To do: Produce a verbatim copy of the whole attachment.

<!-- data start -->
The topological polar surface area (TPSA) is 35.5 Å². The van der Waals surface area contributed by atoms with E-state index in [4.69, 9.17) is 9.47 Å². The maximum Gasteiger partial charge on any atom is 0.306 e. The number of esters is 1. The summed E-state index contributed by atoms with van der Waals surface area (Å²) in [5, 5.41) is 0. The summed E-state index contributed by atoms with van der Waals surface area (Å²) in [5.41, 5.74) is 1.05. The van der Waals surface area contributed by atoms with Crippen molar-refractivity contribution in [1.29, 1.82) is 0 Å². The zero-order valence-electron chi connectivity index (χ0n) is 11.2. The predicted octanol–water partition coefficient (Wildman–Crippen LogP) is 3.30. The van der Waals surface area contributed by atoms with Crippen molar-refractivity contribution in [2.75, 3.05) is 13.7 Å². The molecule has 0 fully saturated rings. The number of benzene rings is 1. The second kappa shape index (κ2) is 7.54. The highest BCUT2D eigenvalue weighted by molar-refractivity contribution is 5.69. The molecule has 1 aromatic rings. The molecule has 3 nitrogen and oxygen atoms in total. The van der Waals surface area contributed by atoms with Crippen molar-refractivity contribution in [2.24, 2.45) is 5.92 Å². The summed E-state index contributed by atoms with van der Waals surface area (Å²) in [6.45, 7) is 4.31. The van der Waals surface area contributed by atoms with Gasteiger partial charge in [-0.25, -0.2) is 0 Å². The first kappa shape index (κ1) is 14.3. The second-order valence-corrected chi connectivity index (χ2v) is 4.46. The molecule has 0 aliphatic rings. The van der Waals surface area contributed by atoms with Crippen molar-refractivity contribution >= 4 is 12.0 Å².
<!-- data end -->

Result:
The topological polar surface area (TPSA) is 35.5 Å². The van der Waals surface area contributed by atoms with E-state index in [4.69, 9.17) is 9.47 Å². The maximum Gasteiger partial charge on any atom is 0.306 e. The number of esters is 1. The summed E-state index contributed by atoms with van der Waals surface area (Å²) in [5, 5.41) is 0. The summed E-state index contributed by atoms with van der Waals surface area (Å²) in [5.41, 5.74) is 1.05. The van der Waals surface area contributed by atoms with Crippen molar-refractivity contribution in [1.29, 1.82) is 0 Å². The zero-order valence-electron chi connectivity index (χ0n) is 11.2. The predicted octanol–water partition coefficient (Wildman–Crippen LogP) is 3.30. The van der Waals surface area contributed by atoms with Crippen molar-refractivity contribution in [2.75, 3.05) is 13.7 Å². The molecule has 0 fully saturated rings. The number of benzene rings is 1. The second kappa shape index (κ2) is 7.54. The highest BCUT2D eigenvalue weighted by molar-refractivity contribution is 5.69. The molecule has 1 aromatic rings. The molecule has 3 nitrogen and oxygen atoms in total. The van der Waals surface area contributed by atoms with Crippen molar-refractivity contribution in [2.24, 2.45) is 5.92 Å². The summed E-state index contributed by atoms with van der Waals surface area (Å²) in [6.45, 7) is 4.31. The van der Waals surface area contributed by atoms with Gasteiger partial charge in [-0.25, -0.2) is 0 Å². The first kappa shape index (κ1) is 14.3. The second-order valence-corrected chi connectivity index (χ2v) is 4.46. The molecule has 0 aliphatic rings. The van der Waals surface area contributed by atoms with Crippen molar-refractivity contribution >= 4 is 12.0 Å².